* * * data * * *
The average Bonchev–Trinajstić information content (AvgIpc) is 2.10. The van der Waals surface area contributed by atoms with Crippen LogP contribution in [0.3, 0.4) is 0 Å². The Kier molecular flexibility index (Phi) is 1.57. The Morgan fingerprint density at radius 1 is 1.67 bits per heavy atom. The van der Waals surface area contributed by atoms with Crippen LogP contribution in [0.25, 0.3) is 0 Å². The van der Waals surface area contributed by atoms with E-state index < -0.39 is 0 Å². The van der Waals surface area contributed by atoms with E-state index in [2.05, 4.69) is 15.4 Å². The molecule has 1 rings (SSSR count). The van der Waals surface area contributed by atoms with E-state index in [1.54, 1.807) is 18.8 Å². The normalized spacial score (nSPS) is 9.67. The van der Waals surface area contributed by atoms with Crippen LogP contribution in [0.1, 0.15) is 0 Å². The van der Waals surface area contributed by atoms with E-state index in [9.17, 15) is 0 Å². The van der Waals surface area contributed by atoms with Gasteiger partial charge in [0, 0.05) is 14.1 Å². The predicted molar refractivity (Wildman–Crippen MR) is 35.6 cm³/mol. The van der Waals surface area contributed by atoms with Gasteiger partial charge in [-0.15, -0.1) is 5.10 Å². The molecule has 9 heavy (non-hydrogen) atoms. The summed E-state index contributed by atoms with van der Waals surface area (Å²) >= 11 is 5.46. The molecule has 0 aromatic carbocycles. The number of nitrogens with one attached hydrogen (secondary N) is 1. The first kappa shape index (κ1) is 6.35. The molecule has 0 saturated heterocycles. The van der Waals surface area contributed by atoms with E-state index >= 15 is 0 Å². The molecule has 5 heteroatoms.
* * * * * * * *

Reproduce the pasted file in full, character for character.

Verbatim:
The average Bonchev–Trinajstić information content (AvgIpc) is 2.10. The van der Waals surface area contributed by atoms with Crippen LogP contribution in [0.3, 0.4) is 0 Å². The Kier molecular flexibility index (Phi) is 1.57. The Morgan fingerprint density at radius 1 is 1.67 bits per heavy atom. The van der Waals surface area contributed by atoms with Crippen LogP contribution in [0.25, 0.3) is 0 Å². The van der Waals surface area contributed by atoms with E-state index < -0.39 is 0 Å². The van der Waals surface area contributed by atoms with E-state index in [2.05, 4.69) is 15.4 Å². The molecule has 1 rings (SSSR count). The van der Waals surface area contributed by atoms with E-state index in [1.54, 1.807) is 18.8 Å². The normalized spacial score (nSPS) is 9.67. The van der Waals surface area contributed by atoms with Crippen LogP contribution in [0.1, 0.15) is 0 Å². The van der Waals surface area contributed by atoms with E-state index in [9.17, 15) is 0 Å². The van der Waals surface area contributed by atoms with Gasteiger partial charge in [0, 0.05) is 14.1 Å². The predicted molar refractivity (Wildman–Crippen MR) is 35.6 cm³/mol. The van der Waals surface area contributed by atoms with Gasteiger partial charge in [-0.15, -0.1) is 5.10 Å². The molecule has 9 heavy (non-hydrogen) atoms. The summed E-state index contributed by atoms with van der Waals surface area (Å²) >= 11 is 5.46. The molecule has 0 aromatic carbocycles. The number of nitrogens with one attached hydrogen (secondary N) is 1. The first kappa shape index (κ1) is 6.35. The molecule has 0 saturated heterocycles. The van der Waals surface area contributed by atoms with E-state index >= 15 is 0 Å². The molecule has 5 heteroatoms.